【AL】 Elvis, Zeppelin, Rolling Stones and other icons once rocked where Alabama plays basketball today – Alabama News

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The University of Alabama National Alumni Association recently tweeted photos from the school’s Corolla yearbook of Johnny Cash performing on campus at Memorial Coliseum in 1969, jogging our memories of Memorial Coliseum (now Coleman), a place that drew the best musicians alive during their most popular periods.

Given Memorial Coliseum was the only 15,000-seat venue between Atlanta, New Orleans, Memphis and Florida, virtually every major touring act other than The Beatles played Tuscaloosa. To give you an idea: The Who, Jethro Tull, Yes, The Eagles, Stevie Wonder, Allman Brothers Band, The Band, The Grateful Dead, Linda Ronstadt, Eric Clapton, Earth, Wind & Fire — just to name a few.

The list of amazing artists who rolled through town after the Coliseum opened in 1968 is vast, but the following 10 shows will make your head spin. For those who actually attended, enjoy our envy and this walk down memory lane. (Note: You can find photos from several UA shows at Memorial Coliseum and other campus venues in their Digital Libraries archive online)

RELATED: Tuscaloosa Concert Retrospective: Memorial Coliseum

Jimi Hendrix, May 7, 1969

The “North American Tour” saw Hendrix stop at Memorial where he gnawed on his guitar strings and shredded through hits for lovers of essential albums like “Are You Experienced” and “Electric Ladyland.” Hendrix died at 27 little more than a year later. Alabama graduate and Red Mountain Entertainment president Gary Weinberger was partially responsible for bringing it to Tuscaloosa as a volunteer and eventual president of the University Programs Council, a student organization dedicated to entertaining the campus. For him, this Hendrix show changed a lot about the city’s music scene. “We always had the opportunity to come see dance bands,” he told AL.com. “Then in 1969, Jimi Hendrix came to Tuscaloosa at the Memorial Coliseum. I was in high school. It was a big deal for everybody that went there.” Read more.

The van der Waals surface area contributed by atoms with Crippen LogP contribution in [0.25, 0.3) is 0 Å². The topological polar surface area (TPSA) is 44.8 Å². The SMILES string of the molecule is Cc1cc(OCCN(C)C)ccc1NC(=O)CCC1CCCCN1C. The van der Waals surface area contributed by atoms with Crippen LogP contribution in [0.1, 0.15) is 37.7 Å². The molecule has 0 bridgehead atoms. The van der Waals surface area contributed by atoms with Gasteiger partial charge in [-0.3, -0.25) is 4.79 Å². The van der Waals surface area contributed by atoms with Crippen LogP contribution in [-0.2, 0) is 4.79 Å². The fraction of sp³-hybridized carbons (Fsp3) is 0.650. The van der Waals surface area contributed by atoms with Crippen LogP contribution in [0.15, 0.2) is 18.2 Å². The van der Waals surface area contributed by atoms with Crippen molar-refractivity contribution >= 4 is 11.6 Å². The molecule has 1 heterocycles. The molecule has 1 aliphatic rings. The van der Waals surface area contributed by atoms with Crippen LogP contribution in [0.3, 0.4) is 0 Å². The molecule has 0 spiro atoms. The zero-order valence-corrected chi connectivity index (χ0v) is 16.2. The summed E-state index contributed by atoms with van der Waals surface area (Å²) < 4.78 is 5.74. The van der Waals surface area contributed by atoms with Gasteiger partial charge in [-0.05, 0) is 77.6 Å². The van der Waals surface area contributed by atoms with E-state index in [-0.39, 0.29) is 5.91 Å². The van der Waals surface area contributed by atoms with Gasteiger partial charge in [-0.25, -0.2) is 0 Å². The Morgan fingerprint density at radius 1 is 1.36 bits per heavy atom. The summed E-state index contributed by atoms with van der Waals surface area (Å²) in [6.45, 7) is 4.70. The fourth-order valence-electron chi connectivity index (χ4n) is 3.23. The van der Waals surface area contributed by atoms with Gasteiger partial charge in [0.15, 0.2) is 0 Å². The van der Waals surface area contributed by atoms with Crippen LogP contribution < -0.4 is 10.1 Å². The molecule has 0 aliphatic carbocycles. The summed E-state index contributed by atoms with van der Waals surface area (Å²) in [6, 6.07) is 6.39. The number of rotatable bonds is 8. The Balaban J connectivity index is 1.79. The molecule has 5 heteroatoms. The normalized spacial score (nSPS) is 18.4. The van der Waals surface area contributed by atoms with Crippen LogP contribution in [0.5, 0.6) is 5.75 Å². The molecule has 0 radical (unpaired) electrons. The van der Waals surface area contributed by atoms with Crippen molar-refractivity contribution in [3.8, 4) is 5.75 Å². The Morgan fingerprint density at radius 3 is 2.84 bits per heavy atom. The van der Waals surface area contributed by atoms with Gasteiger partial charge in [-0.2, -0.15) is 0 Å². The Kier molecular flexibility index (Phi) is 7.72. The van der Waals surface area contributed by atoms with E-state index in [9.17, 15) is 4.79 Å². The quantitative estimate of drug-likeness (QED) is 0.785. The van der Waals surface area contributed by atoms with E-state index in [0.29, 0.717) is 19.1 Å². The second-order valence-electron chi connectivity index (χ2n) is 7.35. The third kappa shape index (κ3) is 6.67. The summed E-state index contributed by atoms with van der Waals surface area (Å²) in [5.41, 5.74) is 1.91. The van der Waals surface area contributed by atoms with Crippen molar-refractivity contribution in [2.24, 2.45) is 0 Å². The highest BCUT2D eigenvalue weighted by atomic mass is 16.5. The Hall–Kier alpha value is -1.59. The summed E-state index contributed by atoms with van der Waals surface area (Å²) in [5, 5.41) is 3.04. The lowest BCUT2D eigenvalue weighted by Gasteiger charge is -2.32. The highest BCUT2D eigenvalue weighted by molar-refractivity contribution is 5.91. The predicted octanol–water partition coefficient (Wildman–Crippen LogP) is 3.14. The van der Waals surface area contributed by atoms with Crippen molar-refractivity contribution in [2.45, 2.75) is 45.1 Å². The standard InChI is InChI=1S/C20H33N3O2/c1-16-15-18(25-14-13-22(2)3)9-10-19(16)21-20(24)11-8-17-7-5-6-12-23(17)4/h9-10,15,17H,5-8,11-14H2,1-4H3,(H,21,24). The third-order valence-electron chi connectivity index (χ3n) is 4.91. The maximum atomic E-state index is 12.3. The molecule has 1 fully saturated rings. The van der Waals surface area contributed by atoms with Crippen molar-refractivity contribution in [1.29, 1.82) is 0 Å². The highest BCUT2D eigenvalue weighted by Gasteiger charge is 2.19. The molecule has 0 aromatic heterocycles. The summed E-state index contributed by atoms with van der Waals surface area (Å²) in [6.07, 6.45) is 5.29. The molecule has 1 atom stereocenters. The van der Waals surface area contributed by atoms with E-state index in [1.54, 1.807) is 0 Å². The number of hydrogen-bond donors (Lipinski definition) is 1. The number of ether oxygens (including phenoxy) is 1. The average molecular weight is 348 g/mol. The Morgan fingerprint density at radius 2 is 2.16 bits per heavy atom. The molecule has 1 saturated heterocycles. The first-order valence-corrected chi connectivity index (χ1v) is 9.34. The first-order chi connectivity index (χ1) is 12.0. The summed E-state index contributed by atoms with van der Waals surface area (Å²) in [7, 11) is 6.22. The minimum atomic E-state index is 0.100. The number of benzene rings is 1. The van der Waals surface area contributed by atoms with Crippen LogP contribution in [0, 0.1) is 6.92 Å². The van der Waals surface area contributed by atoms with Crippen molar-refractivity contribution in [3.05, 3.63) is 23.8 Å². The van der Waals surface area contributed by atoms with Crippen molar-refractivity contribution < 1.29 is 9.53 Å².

Elvis Presley, Nov. 14, 1971; June 3, 1975; and Aug. 30, 1976

The King graced the Coliseum a handful of times during the ‘70s, his final show about a year before he passed away. You can hear audio of the 1975 show on YouTube, with Richard Strauss’ “Also sprach Zarathustra” setting the tone for Presley’s entrance as they blazed through a string of hits starting with Ma Rainey’s “See See Rider Blues” and including “Love Me Tender,” “All Shook Up,” “Don’t Be Cruel” and “Can’t Help Falling in Love.” Kim Price’s review published the next day in The Tuscaloosa News said more than 15,000 “screaming, clapping and cheering” fans witnessed Elvis, who also performed in Huntsville and Mobile that tour. “Several times, panties and brassieres were thrown at the stage for Elvis to pick up…which he did replying about one set ‘somebody just lost everything.’”

The Rolling Stones, June 28, 1972 (with Stevie Wonder)

The “American Tour” (aka “Stones Touring Party,” or “S.T.P.”) with Stevie Wonder stopped in Tuscaloosa. Seriously. The Stones and Stevie on the same stage, mere feet away from where Nate Oats chews out officials ahead of March Madness today. The tour supported their classic album “Exile on Main St.,” which released a few weeks earlier. The shows marked the band’s first performances in the U.S. following the infamous Altamont Free Concert in December 1969. You can hear audio of this show on YouTube. The best part: Tickets cost four bucks.

Led Zeppelin, May 10, 1973

Zeppelin’s official website keeps extensive record of their live shows, including set lists, press reviews and other details documenting their run as one of the all-time great touring acts. The Tuscaloosa show did not disappoint, blessing the building with all-timers like “Rock and Roll,” “Black Dog,” “Over the Hills and Far Away,” “Whole Lotta Love” and, yes, “Stairway to Heaven.” If I could have gone to one show before my time, this is it.